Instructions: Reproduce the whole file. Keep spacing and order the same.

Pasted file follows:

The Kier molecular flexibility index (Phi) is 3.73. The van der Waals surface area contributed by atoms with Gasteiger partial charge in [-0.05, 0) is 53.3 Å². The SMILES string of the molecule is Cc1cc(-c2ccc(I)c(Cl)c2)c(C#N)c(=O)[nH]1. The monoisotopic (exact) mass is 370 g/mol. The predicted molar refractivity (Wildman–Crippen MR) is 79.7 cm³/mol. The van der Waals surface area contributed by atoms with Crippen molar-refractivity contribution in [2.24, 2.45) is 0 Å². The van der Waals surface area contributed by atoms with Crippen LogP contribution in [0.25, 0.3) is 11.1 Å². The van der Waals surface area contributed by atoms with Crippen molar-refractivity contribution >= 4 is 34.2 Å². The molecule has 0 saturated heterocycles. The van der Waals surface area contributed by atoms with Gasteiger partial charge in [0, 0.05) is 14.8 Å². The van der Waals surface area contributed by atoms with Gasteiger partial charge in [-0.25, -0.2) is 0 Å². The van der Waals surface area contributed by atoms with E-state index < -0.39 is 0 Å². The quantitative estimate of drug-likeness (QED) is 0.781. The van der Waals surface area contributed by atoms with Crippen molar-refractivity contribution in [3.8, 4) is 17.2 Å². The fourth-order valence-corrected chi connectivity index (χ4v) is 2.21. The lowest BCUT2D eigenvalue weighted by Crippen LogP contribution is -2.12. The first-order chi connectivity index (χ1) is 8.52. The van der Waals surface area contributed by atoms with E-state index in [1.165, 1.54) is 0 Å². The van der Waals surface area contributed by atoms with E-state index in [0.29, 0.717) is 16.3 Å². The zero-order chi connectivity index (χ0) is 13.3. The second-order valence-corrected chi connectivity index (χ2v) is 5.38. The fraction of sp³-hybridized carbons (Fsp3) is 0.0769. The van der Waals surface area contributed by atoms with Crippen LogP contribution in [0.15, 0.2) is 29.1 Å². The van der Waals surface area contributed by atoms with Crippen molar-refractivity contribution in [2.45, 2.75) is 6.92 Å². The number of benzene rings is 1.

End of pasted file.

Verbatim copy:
The Kier molecular flexibility index (Phi) is 3.73. The van der Waals surface area contributed by atoms with Gasteiger partial charge in [-0.05, 0) is 53.3 Å². The SMILES string of the molecule is Cc1cc(-c2ccc(I)c(Cl)c2)c(C#N)c(=O)[nH]1. The monoisotopic (exact) mass is 370 g/mol. The predicted molar refractivity (Wildman–Crippen MR) is 79.7 cm³/mol. The van der Waals surface area contributed by atoms with Crippen molar-refractivity contribution in [2.24, 2.45) is 0 Å². The van der Waals surface area contributed by atoms with Crippen LogP contribution in [0.25, 0.3) is 11.1 Å². The van der Waals surface area contributed by atoms with Crippen molar-refractivity contribution >= 4 is 34.2 Å². The molecule has 0 saturated heterocycles. The van der Waals surface area contributed by atoms with Gasteiger partial charge in [0, 0.05) is 14.8 Å². The van der Waals surface area contributed by atoms with Gasteiger partial charge in [-0.25, -0.2) is 0 Å². The van der Waals surface area contributed by atoms with E-state index < -0.39 is 0 Å². The quantitative estimate of drug-likeness (QED) is 0.781. The van der Waals surface area contributed by atoms with Crippen molar-refractivity contribution in [3.8, 4) is 17.2 Å². The fourth-order valence-corrected chi connectivity index (χ4v) is 2.21. The lowest BCUT2D eigenvalue weighted by Crippen LogP contribution is -2.12. The first-order chi connectivity index (χ1) is 8.52. The van der Waals surface area contributed by atoms with E-state index in [1.165, 1.54) is 0 Å². The van der Waals surface area contributed by atoms with E-state index in [0.29, 0.717) is 16.3 Å². The zero-order chi connectivity index (χ0) is 13.3. The second-order valence-corrected chi connectivity index (χ2v) is 5.38. The fraction of sp³-hybridized carbons (Fsp3) is 0.0769. The van der Waals surface area contributed by atoms with Crippen LogP contribution in [0.15, 0.2) is 29.1 Å². The van der Waals surface area contributed by atoms with Crippen molar-refractivity contribution in [2.45, 2.75) is 6.92 Å². The number of benzene rings is 1.